Use this URL to cite or link to this record in EThOS:
Title: Ideas of the rule of law in Ancient Rome : from Republic to Empire
Author: McKnight, Elizabeth Sarah
ISNI:       0000 0004 7429 1912
Awarding Body: UCL (University College London)
Current Institution: University College London (University of London)
Date of Award: 2018
Availability of Full Text:
Access from EThOS:
Full text unavailable from EThOS. Restricted access.
Access from Institution:
Cicero, Livy and the younger Pliny all claimed that the Roman republic, or the Trajanic principate, offered citizens a freedom that depended on governance according to the law. But did they contemplate that the Roman legal system conformed to the rule of law as it is now understood? Chapter I outlines a model of the rule of law advanced by Lon Fuller and briefly considers certain features of the legal system of the late Roman republic by reference to this model. Chapters II to IV examine in more detail Cicero's conception of the Roman legal system; Livy's treatment of the evolution of the republic as a society subject to the commands of the laws; and (more briefly) the younger Seneca's proposal to Nero of an alternative model of governance of Roman society, and Pliny's claims that Trajan had restored the rule of law by, in some sense, subjecting himself to the laws. By comparing their presentations of Rome's legal system with Fuller's model, the thesis draws out distinctive aspects of each author's ideas; it concludes that Cicero, Livy and Pliny all identified and valued features of the Roman legal system contemplated by Fuller's model to be central to the rule of law, but each author emphasised different aspects of the law as central to its effectiveness. Seneca provides an informative contrast. In exploring these matters, the thesis examines the treatment of the law in different literary genres; the relationship between legal reasoning, on the one hand, and rhetoric and philosophy, on the other; the role of examples in legal reasoning; and the authors' exploration of extra-legal grounds for commitment to the rule of law.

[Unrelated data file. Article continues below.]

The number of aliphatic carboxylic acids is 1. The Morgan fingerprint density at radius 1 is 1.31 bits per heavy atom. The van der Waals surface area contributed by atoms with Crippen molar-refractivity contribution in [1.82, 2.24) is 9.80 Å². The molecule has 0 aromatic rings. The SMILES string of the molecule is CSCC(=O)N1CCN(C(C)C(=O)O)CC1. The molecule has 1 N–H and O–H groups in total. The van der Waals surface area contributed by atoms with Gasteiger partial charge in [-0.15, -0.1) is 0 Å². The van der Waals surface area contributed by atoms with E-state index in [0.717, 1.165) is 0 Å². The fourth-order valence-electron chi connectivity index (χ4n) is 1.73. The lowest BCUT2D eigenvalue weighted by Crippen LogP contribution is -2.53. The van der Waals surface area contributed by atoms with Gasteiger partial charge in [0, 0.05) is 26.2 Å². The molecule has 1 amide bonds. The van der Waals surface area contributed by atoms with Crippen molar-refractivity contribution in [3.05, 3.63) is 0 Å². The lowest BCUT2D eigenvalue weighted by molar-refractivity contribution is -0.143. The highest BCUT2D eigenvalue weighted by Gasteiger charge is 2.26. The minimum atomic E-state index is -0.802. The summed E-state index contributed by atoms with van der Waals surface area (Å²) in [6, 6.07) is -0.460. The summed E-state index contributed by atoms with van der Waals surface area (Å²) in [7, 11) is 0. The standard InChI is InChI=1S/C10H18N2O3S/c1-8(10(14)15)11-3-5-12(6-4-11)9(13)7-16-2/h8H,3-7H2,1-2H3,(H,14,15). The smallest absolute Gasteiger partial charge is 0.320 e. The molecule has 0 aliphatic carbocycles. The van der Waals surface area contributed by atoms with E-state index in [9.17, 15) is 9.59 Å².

Supervisor: Manuwald, G. ; Arena, V. Sponsor: Not available
Qualification Name: Thesis (Ph.D.) Qualification Level: Doctoral
EThOS ID:  DOI: Not available